Archeological evidence, historical documentation, and oral histories indicate that the identifiable earlier group for the human remains and associated funerary objects is the Munsee-speaking Lenape people, also known as the Minisink or Munsee. The human remains and associated funerary objects were collected from an area of the Delaware Water Gap considered to be part of the aboriginal homelands and traditional burial areas of the Munsee-speaking Lenape people. Although the Shawnee briefly occupied a portion of the Delaware River Valley from 1694 until 1728, there is insufficient archeological, anthropological, linguistic, and historical evidence to place the Shawnee settlement in the area of Shawnee Island. As the Munsee-speaking Lenape migrated west, they joined communities at Stockbridge and further west, including Unami-speaking Lenape (Delaware) communities, and established present-day communities in Oklahoma, Ontario, and Wisconsin. The descendants of the Munsee-speaking Lenape are found among the present-day Delaware Nation, Oklahoma; Delaware Tribe of Indians; and Stockbridge Munsee Community, Wisconsin.

Determinations Made by the Peabody Museum of Archaeology and Ethnology

Officials of the Peabody Museum of Archaeology and Ethnology have determined that:Start Printed Page 32779

  • Pursuant to 25 U.S.C. 3001(9), the human remains described in this notice represent the physical remains of one individual of Native American ancestry.
  • Pursuant to 25 U.S.C. 3001(3)(A), the four objects described in this notice are reasonably believed to have been placed with or near individual human remains at the time of death or later as part of the death rite or ceremony.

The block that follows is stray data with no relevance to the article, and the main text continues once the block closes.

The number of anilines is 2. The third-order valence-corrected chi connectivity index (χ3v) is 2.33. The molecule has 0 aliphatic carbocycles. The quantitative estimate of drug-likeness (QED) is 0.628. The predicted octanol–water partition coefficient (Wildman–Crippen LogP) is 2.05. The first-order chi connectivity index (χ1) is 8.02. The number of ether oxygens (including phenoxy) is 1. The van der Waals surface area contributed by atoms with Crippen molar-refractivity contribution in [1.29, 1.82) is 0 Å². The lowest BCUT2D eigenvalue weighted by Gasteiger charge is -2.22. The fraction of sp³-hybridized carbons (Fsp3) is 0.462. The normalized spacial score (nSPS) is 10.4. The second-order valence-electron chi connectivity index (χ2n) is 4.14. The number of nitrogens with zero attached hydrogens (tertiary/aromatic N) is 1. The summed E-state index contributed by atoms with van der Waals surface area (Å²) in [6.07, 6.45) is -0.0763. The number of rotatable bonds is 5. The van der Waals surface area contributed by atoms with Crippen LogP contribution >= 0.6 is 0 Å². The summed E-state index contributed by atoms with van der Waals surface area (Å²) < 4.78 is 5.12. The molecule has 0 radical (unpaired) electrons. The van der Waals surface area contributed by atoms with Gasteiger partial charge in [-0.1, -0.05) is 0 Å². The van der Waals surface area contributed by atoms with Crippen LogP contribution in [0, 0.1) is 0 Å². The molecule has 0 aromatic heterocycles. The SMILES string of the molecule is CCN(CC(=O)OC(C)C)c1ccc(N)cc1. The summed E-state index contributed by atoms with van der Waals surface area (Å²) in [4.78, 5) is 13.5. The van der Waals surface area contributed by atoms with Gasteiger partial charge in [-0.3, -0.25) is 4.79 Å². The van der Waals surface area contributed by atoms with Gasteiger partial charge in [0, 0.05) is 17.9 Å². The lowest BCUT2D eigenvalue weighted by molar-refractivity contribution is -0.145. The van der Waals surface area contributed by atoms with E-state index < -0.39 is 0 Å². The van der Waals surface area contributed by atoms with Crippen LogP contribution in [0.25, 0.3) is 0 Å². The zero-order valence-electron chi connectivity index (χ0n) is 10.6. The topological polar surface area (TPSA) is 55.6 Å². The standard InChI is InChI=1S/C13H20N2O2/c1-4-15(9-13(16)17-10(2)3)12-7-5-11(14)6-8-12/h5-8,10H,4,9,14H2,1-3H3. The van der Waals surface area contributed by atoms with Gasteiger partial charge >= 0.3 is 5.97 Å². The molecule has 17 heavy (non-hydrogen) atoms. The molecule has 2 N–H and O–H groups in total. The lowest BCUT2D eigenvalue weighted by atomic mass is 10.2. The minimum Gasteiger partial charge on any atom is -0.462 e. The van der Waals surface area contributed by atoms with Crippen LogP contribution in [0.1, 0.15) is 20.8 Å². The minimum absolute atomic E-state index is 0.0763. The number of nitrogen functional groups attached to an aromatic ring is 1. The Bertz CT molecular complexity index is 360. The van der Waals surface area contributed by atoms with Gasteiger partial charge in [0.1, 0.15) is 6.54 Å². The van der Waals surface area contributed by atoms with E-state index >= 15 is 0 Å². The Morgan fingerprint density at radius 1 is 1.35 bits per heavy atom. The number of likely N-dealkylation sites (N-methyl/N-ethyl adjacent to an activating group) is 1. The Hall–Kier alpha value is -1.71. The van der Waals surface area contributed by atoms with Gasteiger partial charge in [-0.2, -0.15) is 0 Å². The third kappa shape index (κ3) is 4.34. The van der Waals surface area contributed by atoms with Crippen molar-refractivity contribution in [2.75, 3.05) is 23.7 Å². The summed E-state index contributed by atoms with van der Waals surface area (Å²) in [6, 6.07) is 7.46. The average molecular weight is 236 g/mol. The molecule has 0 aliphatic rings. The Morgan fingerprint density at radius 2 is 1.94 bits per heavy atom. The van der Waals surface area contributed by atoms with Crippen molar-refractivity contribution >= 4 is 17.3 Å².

• Pursuant to 25 U.S.C. 3001(2), there is a relationship of shared group identity that can be reasonably traced between the Native American human remains and associated funerary objects and the Delaware Nation, Oklahoma; Delaware Tribe of Indians; and the Stockbridge Munsee Community, Wisconsin.

Additional Requestors and Disposition

Lineal descendants or representatives of any Indian Tribe or Native Hawaiian organization not identified in this notice that wish to request transfer of control of these human remains and associated funerary objects should submit a written request with information in support of the request to Patricia Capone, Peabody Museum of Archaeology and Ethnology, Harvard University, 11 Divinity Avenue, Cambridge, MA 02138, telephone (617) 496-3702, email pcapone@fas.harvard .edu, by August 8, 2019. After that date, if no additional requestors have come forward, transfer of control of the human remains and associated funerary objects to the Delaware Nation, Oklahoma; Delaware Tribe of Indians; and the Stockbridge Munsee Community, Wisconsin may proceed.

The Peabody Museum of Archaeology and Ethnology is responsible for notifying the Absentee-Shawnee Tribe of Indians of Oklahoma; Delaware Nation, Oklahoma; Delaware Tribe of Indians; Eastern Shawnee Tribe of Oklahoma; Shawnee Tribe; and the Stockbridge Munsee Community, Wisconsin that this notice has been published.

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Dated: June 21, 2019.

Melanie O'Brien,

Manager, National NAGPRA Program.

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[FR Doc. 2019-14567 Filed 7-8-19; 8:45 am]